In Swiss utopia, the devil dwelled
While the Golzernsee hike does not end with edibles, it does lead to a 6km hike over chalet-strewn meadows, where the clanging bells of grazing cows echo across valleys. To access it, head to Bristen’s cable-car station in the valley of Maderanertal. There, the Golzernseilbahn cable car (13 francs return) ascends over green pasture and steep brushy trenches before arriving at the Golzernsee trailhead. The trail is lined with honour-system huts hawking locally quarried quartz and crystals with prices as low as five francs. Golzernsee itself is a small alpine lake in a glacial trough, perfect for summer swims and picnics. Within yodelling distance is the cosy Golzernsee Restaurant and Gasthouse (with rooms from 52 francs, including breakfast), a weathered inn with red-checked curtains and wood walls, run by local Walti Jauch and his 10 sisters. Its rooms lack televisions, but the wild blueberry sundaes, intense alpenglühen and glittery night skies make up for it.
Uri’s southern tip is home to the mighty Gotthard Massif mountain range and the historic trans-alpine St Gotthard Pass, used by Celts for centuries, ignored by Romans and discovered again by Lombards around 569AD. This is also the meeting-point of Switzerland's four linguistic regions, and the source of the Rivers Rhine and Rhône. Here, the landscape is rockier, lonelier and veined with extensive tunnels and caves. To put it in Tolkien terms, it’s the Moria Mines to Urnersee’s Rivendell.
Hikes take an especially sinister turn on the 1km Schöllenen Gorge circular trail, which overlooks a waterfall-laced canyon said to be created by the devil. The waterfall is crossed by the Teufelsbrücke (Devil’s Bridge), technically three generations of bridges built atop one another in different centuries – the ruined 1232 bridge, the 1820 bridge (now a footpath) and the currently used 1958 bridge. “The devil created the bridge for the people under the condition that the first soul to cross became his property. But the locals sent a goat instead,” Herger told me as we crossed the bridge, which has been painted by Turner and written about by Goethe. “This angered the devil so much he threw a giant boulder into the valley, creating the impassable gorge.” Swiss ingenuity got the last laugh, however, as the 220-ton Devil’s Stone was removed in 1977 to make way for a new road. This loop also passes through the Sasso San Gottardo, a demilitarised tunnel that is part of a network of clandestine Swiss Army caves and tunnels built into the mountain and used as bunkers during WWII and the Cold War. Many are now open to hikers and make for a fascinating, if dank, subterranean tour of a world rarely seen.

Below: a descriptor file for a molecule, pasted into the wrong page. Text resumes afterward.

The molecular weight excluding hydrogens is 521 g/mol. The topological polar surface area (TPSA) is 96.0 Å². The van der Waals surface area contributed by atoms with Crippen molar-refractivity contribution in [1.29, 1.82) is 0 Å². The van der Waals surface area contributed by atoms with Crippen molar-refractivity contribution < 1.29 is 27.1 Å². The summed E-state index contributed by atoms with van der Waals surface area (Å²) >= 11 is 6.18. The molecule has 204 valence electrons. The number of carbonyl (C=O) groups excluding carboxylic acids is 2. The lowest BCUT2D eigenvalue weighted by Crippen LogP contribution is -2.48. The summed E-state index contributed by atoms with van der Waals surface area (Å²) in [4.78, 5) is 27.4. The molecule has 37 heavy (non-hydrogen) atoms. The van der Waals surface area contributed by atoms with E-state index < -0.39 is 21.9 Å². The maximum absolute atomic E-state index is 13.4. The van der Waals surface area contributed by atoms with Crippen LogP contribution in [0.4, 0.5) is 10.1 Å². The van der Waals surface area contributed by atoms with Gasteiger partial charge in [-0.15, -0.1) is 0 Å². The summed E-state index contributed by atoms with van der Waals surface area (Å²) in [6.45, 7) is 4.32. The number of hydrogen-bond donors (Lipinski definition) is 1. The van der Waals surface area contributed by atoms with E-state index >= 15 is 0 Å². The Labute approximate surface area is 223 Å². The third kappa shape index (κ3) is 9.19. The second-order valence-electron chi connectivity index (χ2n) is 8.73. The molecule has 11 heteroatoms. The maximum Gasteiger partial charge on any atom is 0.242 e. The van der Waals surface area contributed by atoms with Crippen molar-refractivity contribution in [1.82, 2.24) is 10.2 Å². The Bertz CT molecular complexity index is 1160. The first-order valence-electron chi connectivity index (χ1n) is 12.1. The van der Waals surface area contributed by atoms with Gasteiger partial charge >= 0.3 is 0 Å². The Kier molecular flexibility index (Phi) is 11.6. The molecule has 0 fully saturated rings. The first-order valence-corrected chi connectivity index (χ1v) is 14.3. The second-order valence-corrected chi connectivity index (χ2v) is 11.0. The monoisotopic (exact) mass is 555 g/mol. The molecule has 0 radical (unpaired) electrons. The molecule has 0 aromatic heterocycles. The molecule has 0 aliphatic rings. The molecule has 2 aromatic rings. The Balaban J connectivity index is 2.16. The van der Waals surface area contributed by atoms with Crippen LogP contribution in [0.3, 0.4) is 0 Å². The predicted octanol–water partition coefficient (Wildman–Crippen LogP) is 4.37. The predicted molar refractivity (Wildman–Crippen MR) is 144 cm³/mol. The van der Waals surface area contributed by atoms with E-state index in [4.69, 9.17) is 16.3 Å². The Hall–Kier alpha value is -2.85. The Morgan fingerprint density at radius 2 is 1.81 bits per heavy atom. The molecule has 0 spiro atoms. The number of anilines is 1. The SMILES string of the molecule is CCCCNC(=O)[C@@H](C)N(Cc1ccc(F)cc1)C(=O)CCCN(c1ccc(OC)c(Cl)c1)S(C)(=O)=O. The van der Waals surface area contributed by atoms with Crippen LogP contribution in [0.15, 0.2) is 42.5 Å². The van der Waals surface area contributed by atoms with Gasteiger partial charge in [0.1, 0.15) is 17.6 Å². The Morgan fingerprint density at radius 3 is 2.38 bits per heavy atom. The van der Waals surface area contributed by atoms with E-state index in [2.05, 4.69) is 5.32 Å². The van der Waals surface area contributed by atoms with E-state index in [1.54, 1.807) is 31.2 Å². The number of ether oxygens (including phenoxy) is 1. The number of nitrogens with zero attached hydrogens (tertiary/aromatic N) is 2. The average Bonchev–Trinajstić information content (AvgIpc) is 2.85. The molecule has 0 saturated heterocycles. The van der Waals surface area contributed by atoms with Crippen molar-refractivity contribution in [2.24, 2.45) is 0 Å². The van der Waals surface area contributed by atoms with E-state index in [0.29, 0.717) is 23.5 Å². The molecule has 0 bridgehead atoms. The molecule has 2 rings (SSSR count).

Despite Uri’s tranquillity, the trails are relatively easy to access from Zürich. Follow Route 4 south for 62km; the historic Axenstrasse winds gloriously for 13km around the turquoise Lake Uri. Just across the water, and reachable by steamship, is Rütli-Meadow, site of the Confœderatio Helvetica oath.
But don’t expect this part of Switzerland to stay crowd-free forever. Uri’s Gotthard Base Tunnel, the world’s longest tunnel at 57km and connecting the Swiss towns of Erstfeld and Bodio, has already been dug and should open to train passengers in 2016, the same year that a new high-speed rail service to Italy should also finish. Meanwhile, the 1.8 billion franc Andermatt project, financed by Egyptian property developer Samih Sawiris, has transformed Andermatt, a former military town in Canton Uri’s southern end, into a mega-resort with six new hotels, including the plush Chedi Hotel, which debuted in December 2013 with onsen-style thermal baths and a fireside ski bar. The resort is expected to open new golf courses, ski-lifts, restaurants and residential units – and of course, draw new tourists – in 2014. It’s a welcome addition to the region, but Uri’s best assets will always be its peace and quiet – and to experience that, the time is now.